According to Quinn, the church would be better served by being transparent than remaining secretive. Thus, I call on the LDS leaders to open up their books to show how much income the church makes along with its investment portfolio. Since the 1960s, the church has not provided any financial reports. I imagine this is because the leaders are allowed to do so, legally, and they have a fear that members could stop giving when they realize the church doesn’t need their money and instead is hoarding it for a rainy millennium. While there are many good programs the church runs–including education at the seminary, institute, and college levels–there is so much more the church could do with its resources than have it sit on the sidelines.

Second, and finally, I call on LDS members to demand that their leaders come clean and hold these men’s feet to the fire.

It’s your money, not mine. I can tell the world that I disagree with the church holding $100 billion in reserves and none of the leaders will care about my opinion. But imagine if 2 or 3 million Latter-day Saints stood together in unison and declared, “We won’t give any more to the church until you are transparent and open with us.” You, church members, are the best accountability partner the church could ever have.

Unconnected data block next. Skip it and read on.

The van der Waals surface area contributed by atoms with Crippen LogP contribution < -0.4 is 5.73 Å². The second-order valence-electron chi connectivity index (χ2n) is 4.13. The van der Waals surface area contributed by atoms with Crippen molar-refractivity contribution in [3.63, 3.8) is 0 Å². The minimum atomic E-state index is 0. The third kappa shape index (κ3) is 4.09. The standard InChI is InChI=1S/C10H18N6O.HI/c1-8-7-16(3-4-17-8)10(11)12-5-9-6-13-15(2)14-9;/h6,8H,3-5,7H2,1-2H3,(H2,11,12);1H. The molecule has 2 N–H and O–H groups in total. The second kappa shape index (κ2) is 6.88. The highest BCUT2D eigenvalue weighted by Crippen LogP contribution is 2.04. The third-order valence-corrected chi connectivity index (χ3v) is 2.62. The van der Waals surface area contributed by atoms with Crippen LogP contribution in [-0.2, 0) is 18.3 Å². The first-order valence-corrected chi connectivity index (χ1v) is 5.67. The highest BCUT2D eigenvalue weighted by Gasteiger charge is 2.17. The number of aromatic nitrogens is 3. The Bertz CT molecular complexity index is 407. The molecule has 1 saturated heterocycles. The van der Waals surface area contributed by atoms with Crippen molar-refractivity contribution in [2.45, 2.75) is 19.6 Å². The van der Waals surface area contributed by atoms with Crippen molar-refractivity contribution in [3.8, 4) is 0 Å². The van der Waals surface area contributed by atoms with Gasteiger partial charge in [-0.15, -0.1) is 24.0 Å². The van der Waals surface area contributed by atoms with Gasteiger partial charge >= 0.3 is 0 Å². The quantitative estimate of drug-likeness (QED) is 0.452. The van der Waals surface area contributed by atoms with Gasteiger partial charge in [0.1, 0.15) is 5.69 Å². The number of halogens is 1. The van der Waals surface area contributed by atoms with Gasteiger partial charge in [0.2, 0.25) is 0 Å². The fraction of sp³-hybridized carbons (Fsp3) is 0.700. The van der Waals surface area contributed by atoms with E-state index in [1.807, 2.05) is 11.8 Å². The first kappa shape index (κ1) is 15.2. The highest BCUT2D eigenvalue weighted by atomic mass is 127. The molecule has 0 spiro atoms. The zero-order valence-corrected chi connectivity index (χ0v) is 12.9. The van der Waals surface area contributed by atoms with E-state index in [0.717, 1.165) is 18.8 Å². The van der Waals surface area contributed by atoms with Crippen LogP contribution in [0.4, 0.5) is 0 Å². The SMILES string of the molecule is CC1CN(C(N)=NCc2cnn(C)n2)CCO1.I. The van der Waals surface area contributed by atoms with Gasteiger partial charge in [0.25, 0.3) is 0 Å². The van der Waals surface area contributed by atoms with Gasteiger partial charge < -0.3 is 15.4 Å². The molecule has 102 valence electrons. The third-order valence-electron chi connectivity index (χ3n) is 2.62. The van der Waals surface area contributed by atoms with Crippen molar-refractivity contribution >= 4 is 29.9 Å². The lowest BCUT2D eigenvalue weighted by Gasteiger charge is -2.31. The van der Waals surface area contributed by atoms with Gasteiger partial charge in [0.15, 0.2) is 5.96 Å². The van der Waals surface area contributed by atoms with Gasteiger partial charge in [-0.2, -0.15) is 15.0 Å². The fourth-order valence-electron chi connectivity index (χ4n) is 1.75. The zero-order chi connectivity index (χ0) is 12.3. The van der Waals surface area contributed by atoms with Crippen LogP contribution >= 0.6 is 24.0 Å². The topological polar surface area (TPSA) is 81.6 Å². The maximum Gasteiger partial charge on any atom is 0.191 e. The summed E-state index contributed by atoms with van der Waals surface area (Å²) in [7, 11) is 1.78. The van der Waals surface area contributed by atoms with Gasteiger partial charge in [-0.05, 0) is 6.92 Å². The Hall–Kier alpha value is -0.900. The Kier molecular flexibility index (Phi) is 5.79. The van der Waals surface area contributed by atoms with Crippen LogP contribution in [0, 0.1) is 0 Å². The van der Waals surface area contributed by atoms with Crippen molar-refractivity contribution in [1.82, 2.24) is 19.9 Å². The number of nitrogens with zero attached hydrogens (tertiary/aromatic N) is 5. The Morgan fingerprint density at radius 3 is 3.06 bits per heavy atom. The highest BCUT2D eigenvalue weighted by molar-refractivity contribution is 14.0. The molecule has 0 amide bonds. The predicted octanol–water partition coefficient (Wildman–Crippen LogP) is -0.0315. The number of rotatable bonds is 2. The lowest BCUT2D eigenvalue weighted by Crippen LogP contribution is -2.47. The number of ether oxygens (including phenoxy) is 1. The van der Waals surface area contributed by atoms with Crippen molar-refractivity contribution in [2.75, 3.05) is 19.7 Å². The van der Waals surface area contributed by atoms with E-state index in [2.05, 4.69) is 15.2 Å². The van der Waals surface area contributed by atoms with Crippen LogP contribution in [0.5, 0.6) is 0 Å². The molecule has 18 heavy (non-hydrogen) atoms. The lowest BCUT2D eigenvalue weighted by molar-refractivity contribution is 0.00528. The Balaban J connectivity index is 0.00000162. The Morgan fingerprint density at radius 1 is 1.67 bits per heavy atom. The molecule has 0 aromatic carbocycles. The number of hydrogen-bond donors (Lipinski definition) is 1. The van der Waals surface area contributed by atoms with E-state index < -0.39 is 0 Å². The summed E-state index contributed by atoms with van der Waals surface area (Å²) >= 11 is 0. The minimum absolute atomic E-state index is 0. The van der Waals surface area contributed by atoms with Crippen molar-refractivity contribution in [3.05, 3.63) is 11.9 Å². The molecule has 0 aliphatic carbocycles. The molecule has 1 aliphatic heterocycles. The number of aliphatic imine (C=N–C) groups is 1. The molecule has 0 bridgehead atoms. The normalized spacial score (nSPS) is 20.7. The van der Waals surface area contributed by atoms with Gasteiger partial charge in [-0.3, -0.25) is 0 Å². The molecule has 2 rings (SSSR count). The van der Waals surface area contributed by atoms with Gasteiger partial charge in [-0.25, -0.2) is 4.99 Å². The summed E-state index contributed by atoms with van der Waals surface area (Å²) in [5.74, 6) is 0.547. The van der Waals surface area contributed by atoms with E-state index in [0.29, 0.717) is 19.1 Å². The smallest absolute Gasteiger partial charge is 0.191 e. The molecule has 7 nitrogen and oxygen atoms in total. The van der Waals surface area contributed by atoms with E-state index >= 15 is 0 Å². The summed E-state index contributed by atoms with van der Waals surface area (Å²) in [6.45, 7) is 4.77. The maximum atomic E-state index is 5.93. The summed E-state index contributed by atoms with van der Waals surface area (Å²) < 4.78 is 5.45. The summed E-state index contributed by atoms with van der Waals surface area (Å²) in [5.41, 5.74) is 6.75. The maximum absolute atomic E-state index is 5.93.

If you are a Latter-day Saint, I would encourage you to write a heartfelt letter to the First Presidency and hand it in person to your bishop while giving him an extra copy as well. Explain that until the leaders come clean with the reporting of the church’s finances, you will withhold your tithes and offerings to this church. And encourage fellow members to do the same.

Yes, this could be costly to you. There is even a risk that you could lose your temple recommend in the next two years if you don’t tithe. The Boston Tea Party started small, but look at the result.

What you would be asking your church leaders to do is not unreasonable. Every single local church and its denomination that I have ever attended has had open financial books. Why, then, does The Church of Jesus Christ of Latter-day Saints not release its financial reports?

While I think the church should be allowed to have some money in reserve (how much that ought to be can be a discussion for another time), I maintain that $100 billion is far too much for a nonprofit religious organization to hold. This is not just money for a rainy day. Instead, it is nothing less than obscene for a church to have this much money. Period.

Without help from inside (i.e., the pressure applied by the LDS membership), church leaders will continue to deflect the issue while continuing to tell nice stories at general conference and remind its people about the parable of the talents–a story told by Jesus that the leaders have taken out of context to support holding on to so much money. But, Latter-day Saints, if this is your church, it is also your money. The leaders should no longer hide the numbers. Demand accountability of the church that claims to be the restored church of Jesus Christ.

See also What does unpaid ministry look like? A look at the compensation of mission presidents